Back in February 2008 Brendan Gleeson, then based at Griffith University in Australia, was a visiting professor at NUI Maynooth. Based on his observations he penned an opinion piece for European Voice entitled Lessons from Down Under. At the time he was criticised for being too negative and pessimistic. Three years later, it seems his prognosis was prescient. Now back in Ireland on a permanent basis, it’ll be interesting to see what he makes of the place. He’ll be joining IAN as contributor. Here’s the EV piece.
For years, Ireland was the boom baby of Europe, the golden child of economic liberalism. It grew fat on low taxes, generous friends and good fortune. Up close, the Celtic Tiger looks more ragged these days. Are these first hints of trouble also an augury that Europe is not, as the optimists suppose, going to escape scot-free from global recession? Are faultlines in the liberal model now – belatedly – being exposed?
EU expansion has always brought fresh tribute to the growth feast. But the migrant worker-ants are now moving on to new fields of opportunity. The Irish Independent recently reported that immigrant workers are being wooed on to Estonia, Hungary, the Czech Republic – even back to Poland.
And what of Ireland’s heartlands? For this is an increasingly modern European nation – that is, suburban. The drums of discontent are beating for the Tiger. Unplanned growth has pushed people into car-dependent suburban sprawl.
Dublin’s congestion is awful and dispiriting. Schools are over-full, hospital waiting-lists long and lethal, and, outside central Dublin, much of the public realm looks neglected.
What will outer suburban workers do when petrol prices go through the roof? Ireland might start to lose its grasp on the knowledge workers who have brought it success.
Australia, another precocious boom child, is newly aware of the limits of the ‘hands-free’ growth model. The ancient proverb quos Deus vult perdere prius dementat, (roughly ‘those whom God wishes to destroy, He first sends mad’) aptly describes conservative opinion in Australia in the last years of the recently departed John Howard government.
The folly of the commentariat that supported the Howard government took many forms: climate scepticism, a ‘no poverty’ mythology and faith in the infallibility of the market.
Mounting contradictory evidence included a biblical drought, surely driven by climate change, sporadic outbreaks of unrest in urban poor communities, and an economy bursting with ‘capacity constraints’, after years of under-investment in key public infrastructure. Conservative opinion-makers reassured the public that these maladies were not real, just spectres raised by a hand-wringing Left.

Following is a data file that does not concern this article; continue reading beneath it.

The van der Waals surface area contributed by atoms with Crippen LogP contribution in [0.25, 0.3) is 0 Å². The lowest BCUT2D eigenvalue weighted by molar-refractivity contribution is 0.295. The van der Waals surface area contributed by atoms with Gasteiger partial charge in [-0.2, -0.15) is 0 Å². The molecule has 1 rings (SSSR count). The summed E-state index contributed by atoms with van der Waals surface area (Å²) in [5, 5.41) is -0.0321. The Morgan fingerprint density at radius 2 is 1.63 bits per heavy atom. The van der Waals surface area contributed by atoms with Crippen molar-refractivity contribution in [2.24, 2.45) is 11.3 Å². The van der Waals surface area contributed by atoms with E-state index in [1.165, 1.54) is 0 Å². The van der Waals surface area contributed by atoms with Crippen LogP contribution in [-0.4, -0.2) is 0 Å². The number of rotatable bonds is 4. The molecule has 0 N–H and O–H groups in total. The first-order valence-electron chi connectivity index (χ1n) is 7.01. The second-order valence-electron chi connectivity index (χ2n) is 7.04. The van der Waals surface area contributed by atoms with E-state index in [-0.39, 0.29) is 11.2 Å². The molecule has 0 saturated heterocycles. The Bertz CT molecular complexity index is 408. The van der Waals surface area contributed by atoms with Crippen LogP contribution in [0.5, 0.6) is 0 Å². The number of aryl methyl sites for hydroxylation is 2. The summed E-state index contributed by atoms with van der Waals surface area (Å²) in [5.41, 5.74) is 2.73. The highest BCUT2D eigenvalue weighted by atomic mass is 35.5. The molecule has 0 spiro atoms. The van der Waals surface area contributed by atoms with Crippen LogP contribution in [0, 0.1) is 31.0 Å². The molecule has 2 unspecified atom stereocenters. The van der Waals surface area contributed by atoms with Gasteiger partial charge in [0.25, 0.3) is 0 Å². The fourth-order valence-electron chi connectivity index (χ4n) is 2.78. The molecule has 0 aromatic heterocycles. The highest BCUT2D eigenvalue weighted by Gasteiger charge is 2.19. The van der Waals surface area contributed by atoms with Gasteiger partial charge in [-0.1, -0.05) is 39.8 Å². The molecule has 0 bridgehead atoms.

The edifice of denial collapsed when Australians rewrote their own history and for the first time threw out a national government at the height of an economic boom. Howard’s “Go for growth!” election mantra was spurned by an electorate tired of freewheeling boosterism.
In Australia global warming is a ‘clear and present danger’, to use the language of Hollywood. The extraordinary dryness and heat of recent years have disturbed the national mindset. Surveys confirm public belief that the strange weather of the past decade arises from climate change not natural cycles.
Australians looked with increasing alarm at a national economic growth model that cheerfully inflated greenhouse gas emissions and failed to consider or provide for the costs of adapting to a warmed climate. They also accepted as real the threat of peak oil prices. “Pain at the pump” was the media’s catch cry in recent years as petrol prices rose relentlessly. Again, denial in the commentariat: “We’ll find more oil, it’s just a temporary problem.” “No it isn’t,” said the car-dependent, mortgage-strapped voters of Australia’s heartlands, the suburbs of its great cities.
A river of interest-rate rises carried neo-liberal hopes out to sea. The dedicated inattentiveness that defines economic liberalism explains the failure of the federal government to address the many mounting stresses, especially in infrastructure capacity, which drove up inflation and thus interest rates.
The electors were not interested in the technical issues, but knew whom to blame for failing to provide sound technocratic oversight of the economy during the boom. Australia’s suburban heartlands ached with laments as the cost of money, petrol, food (the drought) and services rose relentlessly. What was the point of “near to full employment” when a wage could not cover the basics? Howard’s attempt to liberalise employment conditions infuriated voters further. Metropolitan suburbia threw the government out on its head.
What might Ireland learn from the Australian adventure? Both nations have enjoyed an economic boom conjured by the miraculous power of an unleashed market. Both had wonderful offerings for the growth feast: a well-educated citizenry, strong social capital and lots of unexploited nature. Much of this stock has been run down. In Australia, civic realisation of blight and waste ended the reign of a politics committed to hands-free growth. It surely has the capacity to do the same in Europe, especially in Ireland.